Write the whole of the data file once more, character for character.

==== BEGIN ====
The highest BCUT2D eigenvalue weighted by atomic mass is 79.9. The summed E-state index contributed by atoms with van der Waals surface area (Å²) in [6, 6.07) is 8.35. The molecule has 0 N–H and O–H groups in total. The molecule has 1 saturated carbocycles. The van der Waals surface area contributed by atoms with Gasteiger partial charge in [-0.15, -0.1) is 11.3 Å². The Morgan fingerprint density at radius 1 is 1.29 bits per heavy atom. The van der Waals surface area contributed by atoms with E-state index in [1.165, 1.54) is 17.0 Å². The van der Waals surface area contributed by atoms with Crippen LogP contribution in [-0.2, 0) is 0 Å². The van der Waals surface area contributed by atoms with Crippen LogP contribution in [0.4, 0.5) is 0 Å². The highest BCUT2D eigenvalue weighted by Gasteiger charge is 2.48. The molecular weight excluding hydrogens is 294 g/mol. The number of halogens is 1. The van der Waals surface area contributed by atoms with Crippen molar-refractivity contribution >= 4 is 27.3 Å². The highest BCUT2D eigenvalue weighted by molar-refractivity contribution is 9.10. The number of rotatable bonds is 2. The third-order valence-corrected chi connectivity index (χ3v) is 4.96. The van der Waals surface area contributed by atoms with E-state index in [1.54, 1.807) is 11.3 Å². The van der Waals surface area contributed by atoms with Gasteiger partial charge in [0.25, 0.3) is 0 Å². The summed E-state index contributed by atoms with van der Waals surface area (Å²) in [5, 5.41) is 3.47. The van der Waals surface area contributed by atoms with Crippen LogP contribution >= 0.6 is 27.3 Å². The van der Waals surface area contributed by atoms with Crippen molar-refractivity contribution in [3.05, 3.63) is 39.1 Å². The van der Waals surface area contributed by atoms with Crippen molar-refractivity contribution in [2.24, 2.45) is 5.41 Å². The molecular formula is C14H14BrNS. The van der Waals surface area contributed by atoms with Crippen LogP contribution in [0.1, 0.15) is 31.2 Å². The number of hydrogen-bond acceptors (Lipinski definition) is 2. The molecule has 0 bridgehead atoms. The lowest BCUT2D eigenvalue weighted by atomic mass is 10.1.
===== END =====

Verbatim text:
The highest BCUT2D eigenvalue weighted by atomic mass is 79.9. The summed E-state index contributed by atoms with van der Waals surface area (Å²) in [6, 6.07) is 8.35. The molecule has 0 N–H and O–H groups in total. The molecule has 1 saturated carbocycles. The van der Waals surface area contributed by atoms with Gasteiger partial charge in [-0.15, -0.1) is 11.3 Å². The Morgan fingerprint density at radius 1 is 1.29 bits per heavy atom. The van der Waals surface area contributed by atoms with E-state index in [1.165, 1.54) is 17.0 Å². The van der Waals surface area contributed by atoms with Crippen LogP contribution in [-0.2, 0) is 0 Å². The van der Waals surface area contributed by atoms with Crippen LogP contribution in [0.4, 0.5) is 0 Å². The highest BCUT2D eigenvalue weighted by Gasteiger charge is 2.48. The molecular weight excluding hydrogens is 294 g/mol. The number of halogens is 1. The van der Waals surface area contributed by atoms with Crippen molar-refractivity contribution >= 4 is 27.3 Å². The highest BCUT2D eigenvalue weighted by molar-refractivity contribution is 9.10. The number of rotatable bonds is 2. The third-order valence-corrected chi connectivity index (χ3v) is 4.96. The van der Waals surface area contributed by atoms with E-state index in [1.54, 1.807) is 11.3 Å². The van der Waals surface area contributed by atoms with Gasteiger partial charge in [0.25, 0.3) is 0 Å². The summed E-state index contributed by atoms with van der Waals surface area (Å²) in [5, 5.41) is 3.47. The van der Waals surface area contributed by atoms with Crippen LogP contribution >= 0.6 is 27.3 Å². The van der Waals surface area contributed by atoms with Crippen molar-refractivity contribution in [3.05, 3.63) is 39.1 Å². The van der Waals surface area contributed by atoms with Crippen molar-refractivity contribution in [2.24, 2.45) is 5.41 Å². The molecular formula is C14H14BrNS. The van der Waals surface area contributed by atoms with Crippen LogP contribution in [0.1, 0.15) is 31.2 Å². The number of hydrogen-bond acceptors (Lipinski definition) is 2. The molecule has 0 bridgehead atoms. The lowest BCUT2D eigenvalue weighted by atomic mass is 10.1.